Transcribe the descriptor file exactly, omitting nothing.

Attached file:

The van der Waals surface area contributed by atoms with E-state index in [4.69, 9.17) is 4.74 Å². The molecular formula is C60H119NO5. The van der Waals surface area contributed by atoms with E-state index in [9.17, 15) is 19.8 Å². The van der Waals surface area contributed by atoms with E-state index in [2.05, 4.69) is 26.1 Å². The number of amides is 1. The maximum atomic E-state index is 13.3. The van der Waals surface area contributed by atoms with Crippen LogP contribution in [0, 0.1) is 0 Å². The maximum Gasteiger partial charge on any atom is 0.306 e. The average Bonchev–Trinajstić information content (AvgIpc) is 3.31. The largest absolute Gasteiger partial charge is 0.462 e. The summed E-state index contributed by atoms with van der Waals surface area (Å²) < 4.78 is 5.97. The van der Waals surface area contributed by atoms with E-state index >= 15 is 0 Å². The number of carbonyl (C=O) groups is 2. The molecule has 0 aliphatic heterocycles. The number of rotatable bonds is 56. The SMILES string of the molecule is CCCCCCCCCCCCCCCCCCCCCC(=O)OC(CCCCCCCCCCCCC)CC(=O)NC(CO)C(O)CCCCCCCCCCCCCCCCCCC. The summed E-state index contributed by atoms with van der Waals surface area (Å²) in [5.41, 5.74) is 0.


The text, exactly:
The van der Waals surface area contributed by atoms with E-state index in [4.69, 9.17) is 4.74 Å². The molecular formula is C60H119NO5. The van der Waals surface area contributed by atoms with E-state index in [9.17, 15) is 19.8 Å². The van der Waals surface area contributed by atoms with E-state index in [2.05, 4.69) is 26.1 Å². The number of amides is 1. The maximum atomic E-state index is 13.3. The van der Waals surface area contributed by atoms with Crippen LogP contribution in [0, 0.1) is 0 Å². The maximum Gasteiger partial charge on any atom is 0.306 e. The average Bonchev–Trinajstić information content (AvgIpc) is 3.31. The largest absolute Gasteiger partial charge is 0.462 e. The summed E-state index contributed by atoms with van der Waals surface area (Å²) < 4.78 is 5.97. The van der Waals surface area contributed by atoms with E-state index >= 15 is 0 Å². The number of carbonyl (C=O) groups is 2. The molecule has 0 aliphatic heterocycles. The number of rotatable bonds is 56. The SMILES string of the molecule is CCCCCCCCCCCCCCCCCCCCCC(=O)OC(CCCCCCCCCCCCC)CC(=O)NC(CO)C(O)CCCCCCCCCCCCCCCCCCC. The summed E-state index contributed by atoms with van der Waals surface area (Å²) in [5.41, 5.74) is 0.